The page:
In North Carolina’s 11th District, 26-year-old first-term Rep. Cawthorn is facing seven Republican primary challengers, with state Sen. Chuck Edwards having the best shot of defeating him. Cawthorn, who got former President Donald Trump’s “complete and total” endorsement over a year ago, has faced several controversies in the past few weeks, including being stopped trying to carry a gun through an airport checkpoint and telling a podcast that fellow lawmakers did cocaine and participated in orgies. But it’s an open question if voters in this western district will end the youngest member of Congress’ career as quickly as it began.
“If you take kind of the classic, he’s a first-term incumbent and he’s had a slew of negative news, either one of those would be detrimental to a renomination. Put the two together and you would think in a classic environment he should be more than done,” said Michael Bitzer, a politics professor at Catawba College who runs a blog about North Carolina politics. “You’ve got this impact of Trumpism in this state that maybe they’re willing to overlook all of the self-inflicted wounds he’s done because Donald Trump supports him.”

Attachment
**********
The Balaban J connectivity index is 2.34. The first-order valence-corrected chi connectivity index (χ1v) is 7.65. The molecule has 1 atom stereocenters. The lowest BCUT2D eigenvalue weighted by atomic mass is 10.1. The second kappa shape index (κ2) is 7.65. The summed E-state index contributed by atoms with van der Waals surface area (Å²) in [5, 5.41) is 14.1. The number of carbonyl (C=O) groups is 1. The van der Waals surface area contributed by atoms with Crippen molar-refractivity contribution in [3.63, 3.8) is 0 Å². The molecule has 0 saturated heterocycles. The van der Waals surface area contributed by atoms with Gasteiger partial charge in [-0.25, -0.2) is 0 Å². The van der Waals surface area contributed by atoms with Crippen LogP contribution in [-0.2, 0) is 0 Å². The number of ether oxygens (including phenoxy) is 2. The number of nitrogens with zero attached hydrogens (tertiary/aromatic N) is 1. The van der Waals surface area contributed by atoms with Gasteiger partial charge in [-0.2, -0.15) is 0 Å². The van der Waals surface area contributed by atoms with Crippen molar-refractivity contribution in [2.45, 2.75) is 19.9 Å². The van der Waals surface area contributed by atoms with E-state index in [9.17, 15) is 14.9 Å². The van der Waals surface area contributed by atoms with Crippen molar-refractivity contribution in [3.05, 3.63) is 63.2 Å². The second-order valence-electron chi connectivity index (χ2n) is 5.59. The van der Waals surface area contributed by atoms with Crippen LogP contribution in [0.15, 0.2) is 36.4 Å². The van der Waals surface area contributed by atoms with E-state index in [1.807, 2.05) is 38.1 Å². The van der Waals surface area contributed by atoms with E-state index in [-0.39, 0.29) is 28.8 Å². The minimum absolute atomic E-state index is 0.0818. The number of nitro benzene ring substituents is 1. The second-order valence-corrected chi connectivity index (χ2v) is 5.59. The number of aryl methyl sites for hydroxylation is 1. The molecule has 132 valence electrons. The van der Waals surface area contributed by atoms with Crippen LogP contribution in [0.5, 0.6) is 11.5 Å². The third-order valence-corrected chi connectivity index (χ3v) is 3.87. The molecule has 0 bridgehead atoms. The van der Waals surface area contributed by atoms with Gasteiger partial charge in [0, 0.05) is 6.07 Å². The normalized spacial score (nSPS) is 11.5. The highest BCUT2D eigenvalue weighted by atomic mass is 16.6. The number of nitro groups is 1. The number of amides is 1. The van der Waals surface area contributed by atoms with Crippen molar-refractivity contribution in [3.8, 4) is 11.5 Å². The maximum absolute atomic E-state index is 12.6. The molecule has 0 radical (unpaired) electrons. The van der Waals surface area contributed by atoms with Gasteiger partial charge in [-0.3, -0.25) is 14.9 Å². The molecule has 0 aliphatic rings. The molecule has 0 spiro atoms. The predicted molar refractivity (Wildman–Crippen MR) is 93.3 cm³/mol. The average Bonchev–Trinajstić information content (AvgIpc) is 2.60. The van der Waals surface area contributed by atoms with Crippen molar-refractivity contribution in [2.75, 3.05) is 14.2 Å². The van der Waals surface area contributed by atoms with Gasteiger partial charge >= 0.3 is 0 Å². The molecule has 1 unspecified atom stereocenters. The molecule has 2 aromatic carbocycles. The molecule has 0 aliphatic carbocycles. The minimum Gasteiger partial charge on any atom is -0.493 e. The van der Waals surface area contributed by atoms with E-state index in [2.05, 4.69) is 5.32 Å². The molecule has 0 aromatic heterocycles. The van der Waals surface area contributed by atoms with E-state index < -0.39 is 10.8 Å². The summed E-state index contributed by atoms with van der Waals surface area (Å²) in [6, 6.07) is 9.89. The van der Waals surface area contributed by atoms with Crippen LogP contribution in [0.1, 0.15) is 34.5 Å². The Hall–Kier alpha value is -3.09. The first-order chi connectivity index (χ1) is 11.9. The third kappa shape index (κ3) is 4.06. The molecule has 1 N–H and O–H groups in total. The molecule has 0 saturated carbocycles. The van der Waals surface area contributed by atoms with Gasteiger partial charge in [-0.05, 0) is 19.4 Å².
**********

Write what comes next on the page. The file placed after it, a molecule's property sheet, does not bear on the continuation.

Edwards is backed by Sen. Thom Tillis. A super PAC affiliated with Tillis, Results for NC, has spent $1.4 million on ads against Cawthorn and $114,000 on promoting Edwards. Cawthorn raised and spent more than $3.6 million since taking office, roughly three times Edwards’ totals. But Cawthorn entered the campaign’s final weeks with less cash, just $138,000 on April 27, than Edwards’ $192,000.